To better understand deep disruption let’s look way, way back to 500BC or so–that’s a couple hundred years before thinkers like Socrates and Aristotle. Around this time most people thought of the world a fixed, stable place, but a gentleman named Heraclitus proposed a very different view of the world and the role of disruption .  Rather than seeing disruption as an unwelcome mishap, Heraclitus saw it as the natural state of things, a creative force underlying the whole universe. From his perpsective change and conflict were not problems at all, but instead reflected the natural flow out of which the new and creative were constantly emerging.

Everything flows and nothing abides; everything gives way and nothing stays fixed…. Cool things become warm, the warm grows cool….It is in changing that things find repose.

However in coming back to the future and all the challenges and demands we now face on a daily basis, it would be easy to think that Heraclitus’s view of things is nice thought, but quaintly outdated. But we should not be so quick.


Deep Disruption and Modern Management

As we know, today modern management is closely wedded to a mechanistic view of reality.  A central premise of this mindset is a belief in rational causality, i.e., events should flow smoothly in a logical chain of cause and effect relationships. Given this assumption, it is easy to understand why we would then assume that, in today’s world, anything of value or imporance could only emerge through a kind of “disruption-free” process of planning and execution.

However, as Claudio Ciborra has deftly pointed out, this is far from the case. In his amazing book The Labyrinths of Information: Challenging the Wisdom of Systems, Ciborra makes the point that some of the most important innovations of our era have emerged through highly disruptive processes. Unintended errors, random experimentation, patchwork solutions, and blind chance have all played a central role in the emergence of some of our most valued innovations.

One of his central examples is the development of the internet which, as we know,  started out as a way for government scientists to share information. Later on, of course, it became much, much more.

After detailing a number of similar examples, Ciborra summarizes his point by saying that

At a closer look, all these cases emphasize the discrepancy between, on the one hand, ideal methodologies and plans and, on the other, the realities of implementation, where chance, serendipity, trial and error, or even gross negligence seem to play a major role in shaping systems that will become of strategic importance and reference, but only after the fact. (pp. 39-40)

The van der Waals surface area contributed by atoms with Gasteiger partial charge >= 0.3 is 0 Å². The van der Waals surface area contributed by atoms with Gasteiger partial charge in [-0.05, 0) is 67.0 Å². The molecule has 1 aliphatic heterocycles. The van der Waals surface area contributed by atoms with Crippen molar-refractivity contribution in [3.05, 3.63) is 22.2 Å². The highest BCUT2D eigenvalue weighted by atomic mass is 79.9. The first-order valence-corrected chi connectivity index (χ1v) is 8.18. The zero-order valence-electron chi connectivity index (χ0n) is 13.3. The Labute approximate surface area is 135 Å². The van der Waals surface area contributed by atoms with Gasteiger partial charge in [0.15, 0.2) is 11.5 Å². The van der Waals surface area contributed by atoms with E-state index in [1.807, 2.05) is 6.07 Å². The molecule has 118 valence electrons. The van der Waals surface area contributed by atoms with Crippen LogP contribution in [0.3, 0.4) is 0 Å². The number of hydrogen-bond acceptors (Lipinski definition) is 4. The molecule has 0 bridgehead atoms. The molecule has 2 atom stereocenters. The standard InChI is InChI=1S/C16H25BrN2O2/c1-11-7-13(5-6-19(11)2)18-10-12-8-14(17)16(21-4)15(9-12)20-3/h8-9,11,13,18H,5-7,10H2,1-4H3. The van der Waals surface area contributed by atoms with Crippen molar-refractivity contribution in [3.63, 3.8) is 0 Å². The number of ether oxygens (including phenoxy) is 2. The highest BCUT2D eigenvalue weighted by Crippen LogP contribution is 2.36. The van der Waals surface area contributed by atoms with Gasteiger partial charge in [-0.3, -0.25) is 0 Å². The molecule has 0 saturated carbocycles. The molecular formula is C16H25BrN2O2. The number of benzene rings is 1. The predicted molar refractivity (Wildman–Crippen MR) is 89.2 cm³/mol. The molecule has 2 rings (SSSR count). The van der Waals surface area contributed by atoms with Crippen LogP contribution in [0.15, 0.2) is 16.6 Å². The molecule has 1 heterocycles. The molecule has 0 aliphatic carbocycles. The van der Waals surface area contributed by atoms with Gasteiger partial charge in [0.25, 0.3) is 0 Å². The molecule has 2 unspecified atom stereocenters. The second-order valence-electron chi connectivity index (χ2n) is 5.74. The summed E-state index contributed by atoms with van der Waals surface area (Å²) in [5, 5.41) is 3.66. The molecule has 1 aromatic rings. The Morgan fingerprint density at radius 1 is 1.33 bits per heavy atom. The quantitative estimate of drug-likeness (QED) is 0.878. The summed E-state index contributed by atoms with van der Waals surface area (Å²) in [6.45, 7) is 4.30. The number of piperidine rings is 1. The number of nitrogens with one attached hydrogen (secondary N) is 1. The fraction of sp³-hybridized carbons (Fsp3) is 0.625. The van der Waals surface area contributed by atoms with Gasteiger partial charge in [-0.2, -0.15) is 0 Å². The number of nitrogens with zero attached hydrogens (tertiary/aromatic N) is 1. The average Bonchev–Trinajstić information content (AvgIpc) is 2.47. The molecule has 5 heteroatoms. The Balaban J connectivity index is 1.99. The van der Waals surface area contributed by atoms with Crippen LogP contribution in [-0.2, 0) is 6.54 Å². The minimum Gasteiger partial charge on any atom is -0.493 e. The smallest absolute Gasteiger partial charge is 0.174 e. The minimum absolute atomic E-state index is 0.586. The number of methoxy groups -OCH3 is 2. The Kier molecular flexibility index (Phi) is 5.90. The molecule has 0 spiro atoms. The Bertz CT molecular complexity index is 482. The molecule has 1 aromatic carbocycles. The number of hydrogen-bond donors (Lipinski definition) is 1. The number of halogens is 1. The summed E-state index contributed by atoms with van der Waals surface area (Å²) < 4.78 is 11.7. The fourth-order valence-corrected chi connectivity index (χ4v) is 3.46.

So there is ample reason to believe that a deeper awareness of disruption and how to work with that is needed.  For organizations of all kinds, the challenge becomes how to do that while still attending to the many rational, linear processes that remain critical for effective operations. That’s a topic I’ll take on in Part 2 of this posting.


Putting It Into Action

By now it should be clear that, to meet the challenges we now face, a broader awareness of disruption is needed. Going beyond popular tenets of “disruptive innovation”, an awareness of deep disruption would afford organizations with the mindset needed to engage with the uncertainty and ambiguity that increasing define the emerging social era.

But even beyond this awareness, what we also need are methods of practice. As I’ll detail in the next piece, the key is in developing a new, more integrative ways of understanding our own thinking process and how we communicate that with those around us. Ciborra points to exactly that when he suggests that “technology may require us to speak another language, less formal and structured, more fragmented and oriented to recombination” (p. 26).

For some companies, like IBM, this process of recombination is well underway and bearing fruit. For others, sadly, there is instead a wide-spread disappointment that things aren’t like the used to be along with an unremitting frustration that “someone screwed up or is working against me!”